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Voices Fall-Winter, 2001:
Click on the cover for the Table of Contents. Read the excerpt of “The Lisanti Family Chapel in Williamsbridge, the Bronx” by Joseph Sciorra here.
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The Lisanti Family Chapel in Williamsbridge, the Bronx

In 1905 Francesco Lisanti, an Italian baker in the Bronx, built a private family chapel, which today reveals much about the challenges turn-of-the-century Italian immigrants faced and the creative solutions they devised to meet their spiritual needs. This place of worship served the Lisanti family as well as community members until the 1970s. Although many Roman Catholic churches in the United States were altered after the Second Vatican Council, the Lisanti chapel remains unchanged—and an unparalleled example of sacred vernacular architecture decorated with examples of once-popular Catholic iconography.
The Lisanti Chapel
The Lisanti Chapel is at 740 East 215th Street in Williamsbridge, the Bronx. Jo Ann Pisacane and her brother Robert (seen in the doorway) opened the chapel for the author in July 2000. Photo: Joseph Sciorra.
On August 9, 1898, Father Dominic Marzetti, the pastor of St. Francis Roman Catholic Church in Hoboken, New Jersey, wrote to Bishop Winand Michael Wigger of the Newark diocese, expressing his concern about the "contagious fever of building private chapels" among the city’s Italian immigrants. Seven years later, that religious and architectural zeal crossed the Hudson River and inspired Francesco Lisanti, an Italian baker and peddler, to commission a family chapel on his Bronx property.

The Lisanti chapel, at 740 East 215th Street in the Williamsbridge section of the Bronx, is the only known extant freestanding private chapel built by an Italian immigrant in New York City, and possibly the country. The chapel, with its rough-hewn granite exterior and arched bell cote topped by a wrought iron cross, is a rare example of Italian American religious vernacular architecture in the United States. The interior is a testimony to immigrant artisan skills and decorative work, seen in the wood lattice altar screen, the altar’s tiled floor, the marbleized walls and ceilings, and the original paintings of religious scenes...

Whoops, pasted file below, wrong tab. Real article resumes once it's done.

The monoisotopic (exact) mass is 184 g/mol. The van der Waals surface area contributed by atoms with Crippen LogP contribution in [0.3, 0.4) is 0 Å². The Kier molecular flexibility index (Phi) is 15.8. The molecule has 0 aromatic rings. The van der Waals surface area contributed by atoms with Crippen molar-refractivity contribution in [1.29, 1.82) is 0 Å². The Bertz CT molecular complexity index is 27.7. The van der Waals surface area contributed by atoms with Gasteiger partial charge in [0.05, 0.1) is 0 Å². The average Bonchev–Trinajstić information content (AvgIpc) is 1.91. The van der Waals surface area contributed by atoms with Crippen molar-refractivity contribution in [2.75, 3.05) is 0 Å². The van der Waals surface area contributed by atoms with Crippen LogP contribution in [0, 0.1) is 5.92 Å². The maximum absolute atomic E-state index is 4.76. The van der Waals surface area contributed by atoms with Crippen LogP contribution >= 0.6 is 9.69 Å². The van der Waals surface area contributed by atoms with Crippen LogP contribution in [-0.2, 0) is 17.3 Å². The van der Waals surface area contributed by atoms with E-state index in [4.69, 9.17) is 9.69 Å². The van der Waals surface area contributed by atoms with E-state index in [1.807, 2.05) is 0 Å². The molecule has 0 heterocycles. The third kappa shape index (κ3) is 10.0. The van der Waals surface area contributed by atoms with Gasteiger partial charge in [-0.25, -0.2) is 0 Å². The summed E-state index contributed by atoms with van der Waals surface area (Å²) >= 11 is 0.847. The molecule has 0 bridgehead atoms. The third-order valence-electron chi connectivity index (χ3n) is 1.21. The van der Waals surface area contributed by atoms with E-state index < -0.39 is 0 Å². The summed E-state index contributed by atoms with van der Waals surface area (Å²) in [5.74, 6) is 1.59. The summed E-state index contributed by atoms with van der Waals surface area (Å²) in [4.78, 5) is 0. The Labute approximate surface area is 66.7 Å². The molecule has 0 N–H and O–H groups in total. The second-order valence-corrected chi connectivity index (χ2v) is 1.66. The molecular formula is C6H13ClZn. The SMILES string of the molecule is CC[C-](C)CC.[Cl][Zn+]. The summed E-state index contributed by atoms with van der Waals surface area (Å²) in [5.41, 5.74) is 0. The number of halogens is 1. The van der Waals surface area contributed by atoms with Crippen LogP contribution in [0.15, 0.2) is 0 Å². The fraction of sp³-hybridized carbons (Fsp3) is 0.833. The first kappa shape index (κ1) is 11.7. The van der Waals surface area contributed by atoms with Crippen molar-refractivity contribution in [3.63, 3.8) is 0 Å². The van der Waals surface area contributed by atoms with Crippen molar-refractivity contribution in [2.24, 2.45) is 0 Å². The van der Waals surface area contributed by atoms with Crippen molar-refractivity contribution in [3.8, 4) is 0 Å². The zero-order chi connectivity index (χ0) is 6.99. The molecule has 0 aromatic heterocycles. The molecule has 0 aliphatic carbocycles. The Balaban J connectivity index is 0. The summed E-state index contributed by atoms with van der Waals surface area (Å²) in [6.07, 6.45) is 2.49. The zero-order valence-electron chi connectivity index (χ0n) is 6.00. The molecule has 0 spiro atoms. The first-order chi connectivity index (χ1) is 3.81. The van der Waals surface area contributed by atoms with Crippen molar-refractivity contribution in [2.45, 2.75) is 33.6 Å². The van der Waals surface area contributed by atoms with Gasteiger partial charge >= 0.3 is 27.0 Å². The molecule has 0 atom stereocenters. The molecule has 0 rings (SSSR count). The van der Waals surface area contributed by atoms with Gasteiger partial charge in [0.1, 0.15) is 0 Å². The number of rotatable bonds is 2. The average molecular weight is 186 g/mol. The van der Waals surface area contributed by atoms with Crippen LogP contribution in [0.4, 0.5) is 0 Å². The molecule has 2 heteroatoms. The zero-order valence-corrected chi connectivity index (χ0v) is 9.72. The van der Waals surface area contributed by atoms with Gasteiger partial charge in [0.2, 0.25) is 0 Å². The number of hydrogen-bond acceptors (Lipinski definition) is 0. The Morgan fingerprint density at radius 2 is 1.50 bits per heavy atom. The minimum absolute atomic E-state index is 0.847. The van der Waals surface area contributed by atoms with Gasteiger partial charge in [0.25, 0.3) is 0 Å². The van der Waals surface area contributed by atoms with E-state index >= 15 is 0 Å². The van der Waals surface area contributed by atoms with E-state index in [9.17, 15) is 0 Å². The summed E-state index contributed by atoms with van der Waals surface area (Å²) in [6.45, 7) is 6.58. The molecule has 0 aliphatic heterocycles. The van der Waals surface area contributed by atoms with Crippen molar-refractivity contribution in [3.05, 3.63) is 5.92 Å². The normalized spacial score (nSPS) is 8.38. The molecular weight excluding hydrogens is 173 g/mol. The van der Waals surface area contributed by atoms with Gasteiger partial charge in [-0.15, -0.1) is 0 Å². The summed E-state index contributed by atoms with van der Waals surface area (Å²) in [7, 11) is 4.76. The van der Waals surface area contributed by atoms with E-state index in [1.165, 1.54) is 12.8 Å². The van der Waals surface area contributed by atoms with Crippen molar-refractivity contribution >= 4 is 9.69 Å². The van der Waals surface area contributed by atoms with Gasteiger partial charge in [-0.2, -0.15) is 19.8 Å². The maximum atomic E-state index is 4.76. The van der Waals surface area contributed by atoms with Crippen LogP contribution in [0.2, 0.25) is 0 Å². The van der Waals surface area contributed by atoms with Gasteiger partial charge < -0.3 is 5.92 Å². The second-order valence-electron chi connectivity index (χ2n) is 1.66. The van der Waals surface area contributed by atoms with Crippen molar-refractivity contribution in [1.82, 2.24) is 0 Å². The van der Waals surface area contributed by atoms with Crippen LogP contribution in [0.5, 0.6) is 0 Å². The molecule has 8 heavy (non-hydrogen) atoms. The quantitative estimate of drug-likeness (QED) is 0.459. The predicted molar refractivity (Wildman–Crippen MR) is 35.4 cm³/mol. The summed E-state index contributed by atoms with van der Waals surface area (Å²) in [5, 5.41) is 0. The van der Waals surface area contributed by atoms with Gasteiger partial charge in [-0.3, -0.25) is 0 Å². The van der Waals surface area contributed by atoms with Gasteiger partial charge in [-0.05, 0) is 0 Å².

Francesco Lisanti
Francesco Lisanti (c. 1858-1922), an Italian baker, built a private Roman Catholic chapel in the Bronx. This image was exhibited in the chapel until the mid-1950s and used on the family gravestone in St. Raymond Cemetery. Photo courtesy of Jo Ann Pisacane.
...The published materials about the chapel all state that Lisanti was a peddler of bread and cakes. It is hard to imagine an immigrant peddler being in the financial position to buy property and a house and then build a chapel. The New York City Directory for 1904-1905 lists Lisanti as a baker, a more prestigious and artisanal occupation. Theresa wrote that her father was "the only man that had means to spend" money on a proposed neighborhood church for Italian immigrants in 1903. The practice of a devout individual erecting a private family chapel—a display of wealth—was prevalent in nineteenth-century Italy...